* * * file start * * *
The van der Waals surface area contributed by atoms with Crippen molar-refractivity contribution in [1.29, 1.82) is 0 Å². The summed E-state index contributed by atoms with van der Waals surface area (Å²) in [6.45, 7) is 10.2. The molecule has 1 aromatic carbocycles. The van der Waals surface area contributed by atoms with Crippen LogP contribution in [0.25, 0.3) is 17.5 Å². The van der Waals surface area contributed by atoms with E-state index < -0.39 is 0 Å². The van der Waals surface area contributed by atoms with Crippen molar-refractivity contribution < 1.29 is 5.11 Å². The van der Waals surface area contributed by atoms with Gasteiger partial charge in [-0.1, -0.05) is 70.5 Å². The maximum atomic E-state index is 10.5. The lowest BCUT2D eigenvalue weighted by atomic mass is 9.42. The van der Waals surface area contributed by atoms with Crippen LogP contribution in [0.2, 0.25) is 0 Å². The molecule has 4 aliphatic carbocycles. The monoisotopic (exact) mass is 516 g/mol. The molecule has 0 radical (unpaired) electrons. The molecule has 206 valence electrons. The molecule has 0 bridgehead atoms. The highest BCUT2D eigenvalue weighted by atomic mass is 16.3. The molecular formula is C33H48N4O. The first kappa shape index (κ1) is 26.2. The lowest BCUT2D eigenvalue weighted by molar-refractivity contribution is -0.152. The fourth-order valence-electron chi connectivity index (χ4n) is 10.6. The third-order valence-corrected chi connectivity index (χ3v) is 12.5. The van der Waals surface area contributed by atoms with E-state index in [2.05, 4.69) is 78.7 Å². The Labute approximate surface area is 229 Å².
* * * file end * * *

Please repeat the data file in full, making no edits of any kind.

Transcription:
The van der Waals surface area contributed by atoms with Crippen molar-refractivity contribution in [1.29, 1.82) is 0 Å². The summed E-state index contributed by atoms with van der Waals surface area (Å²) in [6.45, 7) is 10.2. The molecule has 1 aromatic carbocycles. The van der Waals surface area contributed by atoms with Crippen LogP contribution in [0.25, 0.3) is 17.5 Å². The van der Waals surface area contributed by atoms with E-state index < -0.39 is 0 Å². The van der Waals surface area contributed by atoms with Crippen molar-refractivity contribution < 1.29 is 5.11 Å². The van der Waals surface area contributed by atoms with Gasteiger partial charge in [-0.1, -0.05) is 70.5 Å². The maximum atomic E-state index is 10.5. The lowest BCUT2D eigenvalue weighted by atomic mass is 9.42. The van der Waals surface area contributed by atoms with Crippen LogP contribution in [0.2, 0.25) is 0 Å². The molecule has 4 aliphatic carbocycles. The monoisotopic (exact) mass is 516 g/mol. The molecule has 0 radical (unpaired) electrons. The molecule has 206 valence electrons. The molecule has 0 bridgehead atoms. The highest BCUT2D eigenvalue weighted by atomic mass is 16.3. The molecular formula is C33H48N4O. The first kappa shape index (κ1) is 26.2. The lowest BCUT2D eigenvalue weighted by molar-refractivity contribution is -0.152. The fourth-order valence-electron chi connectivity index (χ4n) is 10.6. The third-order valence-corrected chi connectivity index (χ3v) is 12.5. The van der Waals surface area contributed by atoms with E-state index in [2.05, 4.69) is 78.7 Å². The Labute approximate surface area is 229 Å².